No 11, Vol.5, December 2015 – January 2016

Buffalo bazaar Can Cau of Si Ma Cai has long been famous in Lao Cai Province. On market days, hundreds of buffalos are brought here from the highland hamlets of Bac Ha, Si Ma Cai, Muong Khuong, even from Sin Man District of Ha Giang Province.
In the last few days, the weather in Si Ma Cai has turned cold. Heaven and earth are sunk in thick fog. At 6 a.m., the clock rang. I threw off my blanket and looked out, but could see nothing. Having warmed myself with some rice noodles, I hurried down to Can Cau, not wanting to miss the buffalo bazaar. Groups of people, blurred in the fog, went down the San Chai slope in rhythm with the tintinnabulation of tiny bells.

Ms Giang Thi My of Hoa Su Pan Village, San Chai Commune woke up at 4 a.m. to help her husband take three buffalos a dozen kilometres to Can Cau. This season, the buffalos don’t have to plough, so Ms My takes them here, hoping to sell one for a good price to buy a new TV set or a motorbike for the New Year. Every now and then, I meet a group of people walking tens of buffalos down the slope. The buffalos walk leisurely on the asphalt, without any leash.
7 a.m., Can Cau bazaar brightens with colours. Hundreds of buffalos have gathered, blackening a whole area. Buyers, sellers, villagers and tourists all are talking, bargaining, having fun. Mr Sung A Dung of Can Cau Commune said people bring their buffalos here to sell if there is a good bargain. Otherwise, it’s a chance to show off their family’s buffalos, which is fun too. So every Saturday, each family walks their whole herd to the bazaar to ‘exhibit’ them.

While admiring a bull, I started at someone’s shout, ‘Stop them fighting!’ In a wet clearing, two loose ferocious bulls were ramming against each other, their eyes shot red. They hung onto each other, their sharp horns interlocked, flinging to both sides. Curious spectators flocked to the site, shouting, cheering. Mr Dung added, ‘Buffalos brought here are mostly bulls, very ardent. Fights like this happen every time the bazaar gathers.’
Amid this Can Cau ‘stock-exchange’, it’s hard to tell the buffalo traders apart. Everybody carries a backpack or a brocade bag across one shoulder, or a money bag-belt bulging on their stomach. Each times the bazaar gathers a trader may bring tens, even hundreds of millions to buy buffalos.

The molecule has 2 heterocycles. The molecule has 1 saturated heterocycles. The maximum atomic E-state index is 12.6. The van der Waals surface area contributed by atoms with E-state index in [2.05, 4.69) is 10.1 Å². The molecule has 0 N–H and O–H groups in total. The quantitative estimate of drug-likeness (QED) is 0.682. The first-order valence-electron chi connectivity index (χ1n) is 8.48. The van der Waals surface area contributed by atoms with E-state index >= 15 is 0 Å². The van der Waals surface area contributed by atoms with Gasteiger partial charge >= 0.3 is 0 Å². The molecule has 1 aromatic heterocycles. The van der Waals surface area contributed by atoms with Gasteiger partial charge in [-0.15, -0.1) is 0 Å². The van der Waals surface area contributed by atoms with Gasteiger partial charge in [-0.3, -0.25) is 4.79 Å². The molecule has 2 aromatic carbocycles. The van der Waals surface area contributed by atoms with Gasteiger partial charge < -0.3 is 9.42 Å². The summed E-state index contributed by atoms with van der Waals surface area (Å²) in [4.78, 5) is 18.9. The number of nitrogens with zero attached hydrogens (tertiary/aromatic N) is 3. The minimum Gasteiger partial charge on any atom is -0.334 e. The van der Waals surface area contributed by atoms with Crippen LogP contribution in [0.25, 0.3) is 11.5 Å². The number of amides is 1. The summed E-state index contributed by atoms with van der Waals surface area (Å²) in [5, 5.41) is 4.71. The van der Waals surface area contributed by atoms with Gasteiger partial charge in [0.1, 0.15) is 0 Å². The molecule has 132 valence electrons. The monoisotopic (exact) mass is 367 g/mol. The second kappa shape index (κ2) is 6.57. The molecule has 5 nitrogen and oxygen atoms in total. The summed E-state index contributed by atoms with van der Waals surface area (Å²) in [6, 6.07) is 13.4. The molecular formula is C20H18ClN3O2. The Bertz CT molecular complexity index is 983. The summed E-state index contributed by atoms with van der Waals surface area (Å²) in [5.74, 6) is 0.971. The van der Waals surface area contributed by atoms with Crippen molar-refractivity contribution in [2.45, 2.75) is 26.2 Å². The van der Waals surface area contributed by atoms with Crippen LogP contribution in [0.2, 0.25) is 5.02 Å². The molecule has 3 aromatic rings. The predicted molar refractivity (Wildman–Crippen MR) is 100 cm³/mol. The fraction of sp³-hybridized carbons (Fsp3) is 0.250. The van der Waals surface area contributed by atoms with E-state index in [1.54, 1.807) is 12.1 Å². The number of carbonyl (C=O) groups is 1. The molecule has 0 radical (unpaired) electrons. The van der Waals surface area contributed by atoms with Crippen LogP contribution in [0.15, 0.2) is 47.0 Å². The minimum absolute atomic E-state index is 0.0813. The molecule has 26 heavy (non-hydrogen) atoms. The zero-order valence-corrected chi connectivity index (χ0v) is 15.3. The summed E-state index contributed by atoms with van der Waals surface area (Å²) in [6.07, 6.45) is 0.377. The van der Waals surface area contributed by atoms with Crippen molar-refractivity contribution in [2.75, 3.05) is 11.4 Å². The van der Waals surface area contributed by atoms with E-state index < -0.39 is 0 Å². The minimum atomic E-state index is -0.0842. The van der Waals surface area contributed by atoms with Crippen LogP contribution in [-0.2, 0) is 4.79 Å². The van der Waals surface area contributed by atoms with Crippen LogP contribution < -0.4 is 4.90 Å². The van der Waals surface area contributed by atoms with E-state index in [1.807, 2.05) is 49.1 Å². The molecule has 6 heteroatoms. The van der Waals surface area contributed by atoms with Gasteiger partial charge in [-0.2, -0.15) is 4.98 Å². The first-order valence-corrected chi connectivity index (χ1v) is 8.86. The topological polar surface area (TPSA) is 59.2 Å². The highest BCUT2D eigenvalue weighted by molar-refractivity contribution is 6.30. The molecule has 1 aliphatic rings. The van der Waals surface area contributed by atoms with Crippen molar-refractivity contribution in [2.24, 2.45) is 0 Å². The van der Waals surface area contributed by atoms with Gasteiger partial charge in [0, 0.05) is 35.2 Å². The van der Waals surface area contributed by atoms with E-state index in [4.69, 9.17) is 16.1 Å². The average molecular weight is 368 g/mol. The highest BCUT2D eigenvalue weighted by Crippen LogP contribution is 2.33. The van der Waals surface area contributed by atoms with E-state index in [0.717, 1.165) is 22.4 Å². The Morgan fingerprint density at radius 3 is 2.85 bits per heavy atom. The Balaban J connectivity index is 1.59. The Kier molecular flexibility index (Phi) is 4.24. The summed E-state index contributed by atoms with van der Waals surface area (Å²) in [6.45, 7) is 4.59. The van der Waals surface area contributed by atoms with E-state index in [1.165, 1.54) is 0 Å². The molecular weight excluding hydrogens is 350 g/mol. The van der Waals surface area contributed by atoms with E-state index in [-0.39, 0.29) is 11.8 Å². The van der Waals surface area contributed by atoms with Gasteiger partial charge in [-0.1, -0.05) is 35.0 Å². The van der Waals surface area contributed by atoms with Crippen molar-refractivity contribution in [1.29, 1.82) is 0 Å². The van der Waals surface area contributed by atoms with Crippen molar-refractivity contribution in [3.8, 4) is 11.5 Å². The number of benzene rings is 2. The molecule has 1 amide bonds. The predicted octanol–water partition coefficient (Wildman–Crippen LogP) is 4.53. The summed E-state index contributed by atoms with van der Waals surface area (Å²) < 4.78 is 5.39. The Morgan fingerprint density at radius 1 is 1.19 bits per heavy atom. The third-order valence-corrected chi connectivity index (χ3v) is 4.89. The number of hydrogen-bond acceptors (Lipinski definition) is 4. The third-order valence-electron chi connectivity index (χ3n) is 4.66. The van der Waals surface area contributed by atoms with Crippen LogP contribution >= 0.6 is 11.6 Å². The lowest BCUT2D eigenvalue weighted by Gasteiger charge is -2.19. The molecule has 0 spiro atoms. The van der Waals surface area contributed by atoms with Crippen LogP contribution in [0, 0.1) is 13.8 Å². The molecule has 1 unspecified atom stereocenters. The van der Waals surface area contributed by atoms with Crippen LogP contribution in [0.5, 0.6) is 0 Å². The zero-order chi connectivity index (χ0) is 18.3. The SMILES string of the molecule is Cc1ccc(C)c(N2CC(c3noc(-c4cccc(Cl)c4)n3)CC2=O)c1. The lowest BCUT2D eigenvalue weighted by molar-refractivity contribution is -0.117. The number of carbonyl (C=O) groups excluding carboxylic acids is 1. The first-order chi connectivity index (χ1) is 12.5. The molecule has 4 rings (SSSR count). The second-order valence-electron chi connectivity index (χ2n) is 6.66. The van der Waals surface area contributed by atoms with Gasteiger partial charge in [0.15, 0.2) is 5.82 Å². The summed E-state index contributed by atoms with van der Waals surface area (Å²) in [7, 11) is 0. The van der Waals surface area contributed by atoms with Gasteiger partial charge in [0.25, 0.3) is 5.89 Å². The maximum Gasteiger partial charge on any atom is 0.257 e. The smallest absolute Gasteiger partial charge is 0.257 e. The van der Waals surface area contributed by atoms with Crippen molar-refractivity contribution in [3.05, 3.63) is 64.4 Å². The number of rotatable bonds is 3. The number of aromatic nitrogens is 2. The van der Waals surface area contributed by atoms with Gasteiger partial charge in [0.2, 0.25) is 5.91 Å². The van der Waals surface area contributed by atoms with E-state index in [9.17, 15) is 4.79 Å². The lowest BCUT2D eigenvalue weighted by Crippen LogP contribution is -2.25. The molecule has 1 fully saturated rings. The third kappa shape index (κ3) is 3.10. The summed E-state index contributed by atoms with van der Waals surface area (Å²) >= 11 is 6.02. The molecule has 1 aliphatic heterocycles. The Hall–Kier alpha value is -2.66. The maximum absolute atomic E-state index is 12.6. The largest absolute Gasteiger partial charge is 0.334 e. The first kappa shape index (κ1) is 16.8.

I mingled in a crowd around a big bull. A buffalo trader named A Sung, a scraggy, tiny man with a gaunt face and piggy eyes, was scrutinizing it. Some buffalo sellers whispered among themselves that this man had decades of experience and was famous for his shrewdness. A Sung came over, loudly slapped the animal’s behind, rubbed its belly and pinched it. Then he snuck behind the buffalo, kicked hard at its knee while his hands pulled its tail, making the animal jump as if electrified. Not yet satisfied, he unbridled it, wrestled to open its mouth wide to inspect its teeth. The animal blew white foam, seething, lifted its horns and pulled back. The trader finished, missing no detail. A buffalo seller whispered to my ear, ‘That’s what I call knowledge! Slap and pinch to see if it is fit. Check the teeth to estimate its age.’

According to the sellers, buffalos are less pricey this year. A big VND45 million bull last year is worth only VND43 millions this year. I noticed that the buyers and sellers have some conventional signals among themselves. Satisfied with a buffalo, a trader would ask its price. The owner firmly says, VND37 millions. The trader proposes VND32 millions. The owner stretches out his right hand and says decisively, VND35 millions is the final offer! The trader is almost convinced, but still hesitates. He looks at the buffalo, turn away, then turns back and jerks up his chin, ‘VND34 millions, let’s shake hands, huh?’ Seeing that the owner is unmovable, the trader agrees to pay VND35 millions and shakes his hand. Money is paid and the two men shake hands again. The trader takes out a paint tube, sprays number 8 and a colon on the buffalo’s behind, meaning ‘sold to new owner’. More and more buffalos are branded on the field as the day goes on. Some trader has bought as many as 20 buffalos. Each time the bazaar gathers a big number of buffalos are sold, sometimes worth even billions of dongs.n

Photos: At the buffalo bazaar Can Cau of Si Ma Cai in Lao Cai Province

By Tuan Ngoc